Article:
Wadjda’s tomboyish behaviour goes against what is viewed as “right” in the Society of Saudi Arabia. The actions she does may be viewed by the western audience as normal actions, however, these specific rebellious acts that she does reflect on the issues that the women face in the society. Simple traits such as listening to western pop music, hanging out with Abdullah are all examples of things that women shouldn’t do in this society and are considered to be frowned upon. Wadjda is determined to have her own bicycle which symbolises freedom. A woman riding a bike is widely frowned on and strongly discouraged in Saudi Arabian society. However, the reason she is so determined to buy this bicycle is that she is astute enough to realise that she may be able to get away with it if she’s financially independent.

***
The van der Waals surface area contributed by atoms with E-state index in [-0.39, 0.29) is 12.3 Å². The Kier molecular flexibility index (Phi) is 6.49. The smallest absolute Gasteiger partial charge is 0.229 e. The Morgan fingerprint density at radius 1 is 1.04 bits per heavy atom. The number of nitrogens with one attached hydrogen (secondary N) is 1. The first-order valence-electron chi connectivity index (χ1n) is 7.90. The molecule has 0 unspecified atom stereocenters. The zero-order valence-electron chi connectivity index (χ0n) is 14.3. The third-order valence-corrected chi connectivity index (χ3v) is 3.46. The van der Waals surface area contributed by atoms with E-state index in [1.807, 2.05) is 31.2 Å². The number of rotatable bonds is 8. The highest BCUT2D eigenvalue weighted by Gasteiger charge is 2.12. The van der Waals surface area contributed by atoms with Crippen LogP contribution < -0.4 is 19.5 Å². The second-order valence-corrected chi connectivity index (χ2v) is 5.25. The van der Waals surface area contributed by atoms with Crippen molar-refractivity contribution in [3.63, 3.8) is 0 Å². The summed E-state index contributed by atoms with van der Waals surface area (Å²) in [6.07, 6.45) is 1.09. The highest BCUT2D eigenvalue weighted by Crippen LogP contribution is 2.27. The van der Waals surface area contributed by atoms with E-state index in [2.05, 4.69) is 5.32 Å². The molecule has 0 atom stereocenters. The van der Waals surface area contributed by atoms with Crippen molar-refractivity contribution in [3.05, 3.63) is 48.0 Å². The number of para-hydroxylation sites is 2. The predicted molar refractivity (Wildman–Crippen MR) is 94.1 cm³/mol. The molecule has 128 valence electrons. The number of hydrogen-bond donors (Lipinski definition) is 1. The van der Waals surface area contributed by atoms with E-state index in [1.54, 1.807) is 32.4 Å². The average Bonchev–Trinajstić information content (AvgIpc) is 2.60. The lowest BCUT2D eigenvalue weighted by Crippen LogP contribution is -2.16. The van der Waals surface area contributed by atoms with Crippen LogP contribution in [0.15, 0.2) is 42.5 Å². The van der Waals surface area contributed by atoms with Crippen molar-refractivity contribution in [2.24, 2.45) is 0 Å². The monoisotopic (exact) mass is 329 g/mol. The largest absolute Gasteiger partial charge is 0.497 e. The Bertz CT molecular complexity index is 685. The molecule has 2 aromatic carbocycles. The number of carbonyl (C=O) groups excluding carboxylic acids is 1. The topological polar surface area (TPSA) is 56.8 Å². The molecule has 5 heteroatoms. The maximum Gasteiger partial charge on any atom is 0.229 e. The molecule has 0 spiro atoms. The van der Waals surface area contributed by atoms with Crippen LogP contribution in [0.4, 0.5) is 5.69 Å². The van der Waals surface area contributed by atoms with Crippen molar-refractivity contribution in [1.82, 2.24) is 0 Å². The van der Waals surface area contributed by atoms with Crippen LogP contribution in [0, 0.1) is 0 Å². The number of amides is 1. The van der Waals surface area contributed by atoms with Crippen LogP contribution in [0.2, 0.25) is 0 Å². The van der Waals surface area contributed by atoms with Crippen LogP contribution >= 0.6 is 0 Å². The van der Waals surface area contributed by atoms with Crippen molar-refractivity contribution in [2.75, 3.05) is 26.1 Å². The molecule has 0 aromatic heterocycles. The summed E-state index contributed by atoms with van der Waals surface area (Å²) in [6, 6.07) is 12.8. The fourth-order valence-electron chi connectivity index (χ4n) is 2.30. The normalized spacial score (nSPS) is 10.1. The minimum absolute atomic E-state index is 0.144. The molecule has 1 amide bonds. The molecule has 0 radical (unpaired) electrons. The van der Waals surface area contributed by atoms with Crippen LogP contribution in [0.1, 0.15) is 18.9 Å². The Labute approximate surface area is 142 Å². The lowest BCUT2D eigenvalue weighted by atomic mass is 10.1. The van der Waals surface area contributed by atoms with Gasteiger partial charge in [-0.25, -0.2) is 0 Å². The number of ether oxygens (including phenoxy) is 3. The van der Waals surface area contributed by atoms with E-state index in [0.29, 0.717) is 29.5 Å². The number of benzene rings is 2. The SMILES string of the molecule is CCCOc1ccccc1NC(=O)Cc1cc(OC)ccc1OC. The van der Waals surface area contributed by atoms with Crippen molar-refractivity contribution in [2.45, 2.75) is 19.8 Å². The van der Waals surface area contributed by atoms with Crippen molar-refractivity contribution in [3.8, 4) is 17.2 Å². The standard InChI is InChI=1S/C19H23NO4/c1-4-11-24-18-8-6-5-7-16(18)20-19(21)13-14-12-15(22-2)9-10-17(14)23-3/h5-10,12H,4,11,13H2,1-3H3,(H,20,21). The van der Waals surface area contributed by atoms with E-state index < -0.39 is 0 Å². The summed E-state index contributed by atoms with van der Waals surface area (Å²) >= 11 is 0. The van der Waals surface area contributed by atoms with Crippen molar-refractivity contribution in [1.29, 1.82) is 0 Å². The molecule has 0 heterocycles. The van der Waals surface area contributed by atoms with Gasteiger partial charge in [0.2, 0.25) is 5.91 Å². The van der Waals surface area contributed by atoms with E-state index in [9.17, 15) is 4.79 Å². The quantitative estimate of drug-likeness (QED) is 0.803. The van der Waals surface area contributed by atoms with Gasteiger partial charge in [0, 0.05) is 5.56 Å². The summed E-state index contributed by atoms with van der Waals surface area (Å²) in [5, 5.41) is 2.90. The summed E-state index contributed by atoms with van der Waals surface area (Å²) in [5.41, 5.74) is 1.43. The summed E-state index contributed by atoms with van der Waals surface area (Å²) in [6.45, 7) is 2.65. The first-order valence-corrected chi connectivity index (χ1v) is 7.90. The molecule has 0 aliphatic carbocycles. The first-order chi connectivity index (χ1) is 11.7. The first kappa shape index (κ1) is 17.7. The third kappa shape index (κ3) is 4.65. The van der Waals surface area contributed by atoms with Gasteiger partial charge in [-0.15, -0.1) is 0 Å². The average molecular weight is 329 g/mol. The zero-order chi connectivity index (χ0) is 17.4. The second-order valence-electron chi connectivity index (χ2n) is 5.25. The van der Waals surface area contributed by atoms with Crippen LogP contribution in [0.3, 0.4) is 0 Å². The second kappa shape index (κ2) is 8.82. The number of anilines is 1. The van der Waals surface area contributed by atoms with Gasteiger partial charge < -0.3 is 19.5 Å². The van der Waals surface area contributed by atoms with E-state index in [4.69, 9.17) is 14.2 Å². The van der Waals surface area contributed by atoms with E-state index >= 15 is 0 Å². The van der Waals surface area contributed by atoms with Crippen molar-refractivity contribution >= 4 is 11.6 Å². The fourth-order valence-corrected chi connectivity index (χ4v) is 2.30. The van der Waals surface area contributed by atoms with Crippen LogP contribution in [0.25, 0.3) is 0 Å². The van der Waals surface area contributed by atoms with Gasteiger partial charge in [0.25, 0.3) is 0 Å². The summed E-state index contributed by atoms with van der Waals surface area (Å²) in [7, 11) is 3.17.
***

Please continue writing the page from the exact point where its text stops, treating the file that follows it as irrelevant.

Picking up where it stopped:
Throughout the film, we begin to see that Wadjda’s mother’s personality unfolds and we establish that she is a relatively liberal woman, relaxed enough to sing at home, on the other hand, she is conservative enough to disapprove of the mixed tapes that Wadjda creates. We as the audience begin to understand more about Wadjda’s behaviour when we see life at home. Wadjda has a relatively close relationship with her mother. Her father on the hand seems very laid back and is not like a stereotypical Saudi Arabian father who is strict on their wives and children. In the scene where Wadjda’s dad comes home from work we establish him sitting in the living room playing a video game, in this scene Wadjda tells her father that she wants a bike, as the audience we expect a Stereotypical father would be angry and give her a lecture about how it is wrong and tell her how a woman “should act. But he doesn’t even respond or seems as though he even acknowledged what she had said. In Saudi Arabian Society, the structure of the families is traditionally patriarchal, with the male being the head of the household and in charge of duties that are usually found outside of the household such as protecting and providing for his family. Stereotypically, we as the audience expected Wadjda’s father to react in a certain way but doesn’t. From this, we establish that Wadjda has taken certain traits from her father such as being laid back and doing the opposite of what is expected in social norms of Saudi Arabian society. What is expected of Wadjda is not how she responds to certain situations. So, given the fact that her father didn’t really have much to say given the situation with the bicycle, her other behaviour such as her choice of clothing, and perhaps the loud music wouldn’t have bothered him, and for this reason we could say that perhaps because there was no “man of the house” to tell her off and be the “man of the house”, which is why she acts so rebellious in the first place. Throughout the film we witness Wadjda get into trouble for numerous things, however not once does she get told off by her father which suggests that he is the least of her worries. In typical Saudi Arabian society, if the children particularly the child does something wrong, their father would be the one to set them straight.